A lawmaker thinks the state needs a large infusion of cash to deal with deteriorating roads.
State Senator Mike Kehoe (R – Jefferson City) was at the ribbon cutting ceremony for the just completed Lafayette Street Interchange project in Jefferson City. The $20 million undertaking, which includes a new lane in each direction of U.S. Route 50/63 in the area, as well as six newly built or replaced bridges, is one of the last large highway projects scheduled in Missouri.
After voters rejected a sales tax to finance transportation costs several years ago, little money was left to address the needs of the state. Kehoe credits a 2015 federal highway bill for helping to stabilize financing.
But he says much more money will be required to properly fund roads. “We’re still about $500 million a year short in what it takes to deliver the safety and projects like this across our state” said Kehoe. “It’s a substantial number that I’m sure we’ll be working on.”
Democratic governor candidate Chris Koster has echoed the figure of $500 million as a sum required to maintain roads and bridges and improve safety.
The state Transportation Department favors increasing the gas tax to help offset the shortage. MoDOT Director Patrick McKenna says “In the case of the gas tax, (it hasn’t been raised) for 20 years…What I am suggesting is that maybe that’s a good area to look at when we consider the investments that we need to make.”
Kehoe doesn’t think funding road projects entirely through the gas tax is realistic. He claims it would have to be raised 20-to-30 cents a gallon to cover hundreds of million it would take to cover costs, which he doubts the public would accept.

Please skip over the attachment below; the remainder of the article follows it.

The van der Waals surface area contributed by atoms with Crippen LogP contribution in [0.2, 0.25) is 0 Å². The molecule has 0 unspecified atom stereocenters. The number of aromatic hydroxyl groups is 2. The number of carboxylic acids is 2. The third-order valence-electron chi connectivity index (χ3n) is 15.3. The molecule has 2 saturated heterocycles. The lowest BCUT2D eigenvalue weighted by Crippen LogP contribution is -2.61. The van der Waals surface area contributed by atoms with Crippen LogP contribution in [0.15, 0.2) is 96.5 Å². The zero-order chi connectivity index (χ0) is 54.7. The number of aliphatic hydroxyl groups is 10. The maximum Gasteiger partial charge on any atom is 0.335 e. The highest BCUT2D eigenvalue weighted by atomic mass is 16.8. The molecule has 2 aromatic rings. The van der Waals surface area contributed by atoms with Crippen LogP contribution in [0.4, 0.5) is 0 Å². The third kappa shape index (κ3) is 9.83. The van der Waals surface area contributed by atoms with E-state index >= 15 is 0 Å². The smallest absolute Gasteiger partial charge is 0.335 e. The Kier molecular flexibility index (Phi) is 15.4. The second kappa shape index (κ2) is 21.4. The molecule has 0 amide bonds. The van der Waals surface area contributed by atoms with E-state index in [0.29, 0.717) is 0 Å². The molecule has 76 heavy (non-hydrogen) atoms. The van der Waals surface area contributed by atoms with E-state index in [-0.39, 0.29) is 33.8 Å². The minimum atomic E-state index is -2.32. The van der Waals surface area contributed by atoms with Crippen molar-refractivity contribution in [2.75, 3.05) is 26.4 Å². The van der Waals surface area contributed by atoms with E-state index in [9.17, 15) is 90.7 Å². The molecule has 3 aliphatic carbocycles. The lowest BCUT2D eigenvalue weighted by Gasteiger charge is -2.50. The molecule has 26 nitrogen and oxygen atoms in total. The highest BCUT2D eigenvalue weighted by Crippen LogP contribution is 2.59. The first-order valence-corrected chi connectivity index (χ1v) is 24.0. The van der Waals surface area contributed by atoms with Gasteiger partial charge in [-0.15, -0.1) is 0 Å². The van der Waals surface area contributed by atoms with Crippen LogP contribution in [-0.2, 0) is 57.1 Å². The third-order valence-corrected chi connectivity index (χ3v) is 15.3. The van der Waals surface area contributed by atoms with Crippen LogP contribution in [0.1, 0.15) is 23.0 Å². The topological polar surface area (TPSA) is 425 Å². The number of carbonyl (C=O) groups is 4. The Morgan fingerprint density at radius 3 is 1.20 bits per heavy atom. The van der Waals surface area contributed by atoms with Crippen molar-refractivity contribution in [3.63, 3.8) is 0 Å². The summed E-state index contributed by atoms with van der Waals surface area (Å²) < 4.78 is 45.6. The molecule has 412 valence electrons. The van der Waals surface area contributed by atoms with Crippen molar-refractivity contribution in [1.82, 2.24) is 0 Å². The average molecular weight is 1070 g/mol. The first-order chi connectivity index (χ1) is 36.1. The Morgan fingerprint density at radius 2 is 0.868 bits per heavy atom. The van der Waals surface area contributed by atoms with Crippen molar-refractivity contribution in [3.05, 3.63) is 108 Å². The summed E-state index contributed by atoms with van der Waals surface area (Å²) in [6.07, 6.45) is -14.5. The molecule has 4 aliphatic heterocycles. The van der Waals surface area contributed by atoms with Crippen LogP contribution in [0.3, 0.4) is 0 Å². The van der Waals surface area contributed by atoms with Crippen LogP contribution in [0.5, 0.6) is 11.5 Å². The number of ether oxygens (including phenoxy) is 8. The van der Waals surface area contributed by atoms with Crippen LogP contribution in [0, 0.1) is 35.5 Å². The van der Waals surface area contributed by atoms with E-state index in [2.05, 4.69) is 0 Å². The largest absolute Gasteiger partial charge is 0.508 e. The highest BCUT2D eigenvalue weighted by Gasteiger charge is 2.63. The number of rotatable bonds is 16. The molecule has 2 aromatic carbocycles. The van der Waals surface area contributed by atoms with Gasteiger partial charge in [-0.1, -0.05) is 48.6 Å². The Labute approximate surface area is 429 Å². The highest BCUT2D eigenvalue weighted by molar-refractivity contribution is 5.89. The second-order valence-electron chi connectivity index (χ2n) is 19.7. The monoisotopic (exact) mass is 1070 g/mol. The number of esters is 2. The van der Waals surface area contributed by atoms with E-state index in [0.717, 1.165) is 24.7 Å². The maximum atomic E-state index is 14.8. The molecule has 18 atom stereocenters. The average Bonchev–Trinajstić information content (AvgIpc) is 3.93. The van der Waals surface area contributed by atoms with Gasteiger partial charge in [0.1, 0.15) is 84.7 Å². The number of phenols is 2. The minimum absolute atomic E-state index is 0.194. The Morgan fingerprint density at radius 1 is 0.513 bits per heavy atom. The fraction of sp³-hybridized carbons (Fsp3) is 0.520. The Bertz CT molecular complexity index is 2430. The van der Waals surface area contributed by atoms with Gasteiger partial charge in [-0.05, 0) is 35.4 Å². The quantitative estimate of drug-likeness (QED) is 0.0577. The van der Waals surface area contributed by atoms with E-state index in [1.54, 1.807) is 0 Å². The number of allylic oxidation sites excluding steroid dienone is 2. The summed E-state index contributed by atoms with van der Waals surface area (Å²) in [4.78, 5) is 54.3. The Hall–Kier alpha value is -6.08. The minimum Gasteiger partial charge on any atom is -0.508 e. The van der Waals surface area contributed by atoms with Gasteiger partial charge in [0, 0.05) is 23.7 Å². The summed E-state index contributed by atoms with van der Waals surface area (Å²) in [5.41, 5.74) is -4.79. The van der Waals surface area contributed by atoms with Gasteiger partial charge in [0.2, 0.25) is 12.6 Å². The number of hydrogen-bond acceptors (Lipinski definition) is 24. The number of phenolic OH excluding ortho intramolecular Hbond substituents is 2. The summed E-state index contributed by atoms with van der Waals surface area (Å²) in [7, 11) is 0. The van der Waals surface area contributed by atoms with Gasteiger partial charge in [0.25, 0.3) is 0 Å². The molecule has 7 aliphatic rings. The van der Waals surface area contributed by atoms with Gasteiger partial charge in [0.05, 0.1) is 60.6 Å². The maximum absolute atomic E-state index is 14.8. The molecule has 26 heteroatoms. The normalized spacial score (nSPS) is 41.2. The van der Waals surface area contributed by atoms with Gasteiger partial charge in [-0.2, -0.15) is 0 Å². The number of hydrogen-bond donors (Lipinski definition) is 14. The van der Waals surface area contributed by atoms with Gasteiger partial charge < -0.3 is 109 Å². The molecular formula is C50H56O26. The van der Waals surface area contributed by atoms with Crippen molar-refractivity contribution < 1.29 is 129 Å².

Kehoe thinks financing will probably have to come from a number of sources “It could be combination of fuel taxes. It could be a combination of sales tax. It could be combination of partnership invested from the private sector.”
Although some have said the funding problem stems from waste, fraud and abuse at MoDOT, Kehoe dismisses those claims as having been cleaned up in 2015 when the agency adopted a master plan. “They consolidated ten districts to seven” said Kehoe. “They reduced their workforce by 1,200 employees. They closed about 160 sheds, gained some efficiencies. And at the end of the day, (they) took all of that money, which was over $100 million per year, and put it towards the highway program.”
Also appearing at the Lafayette interchange ribbon cutting was the head of the contracting firm on the project, Emery Sapp and Sons. He stated that the interchange was the company’s last venture in Missouri, and it would now be moving to road projects in other states. Kehoe says the lack of transportation money is having an adverse effect on jobs and infrastructure. “The ripple effect with not building infrastructure, not taking care of what we have in our state really starts to affect our citizens and their families. And that’s a big concern to us.”
Ultimately, Kehoe thinks lawmakers will have to look at all resources available to fill the hole in road funding, and then present it to taxpayers.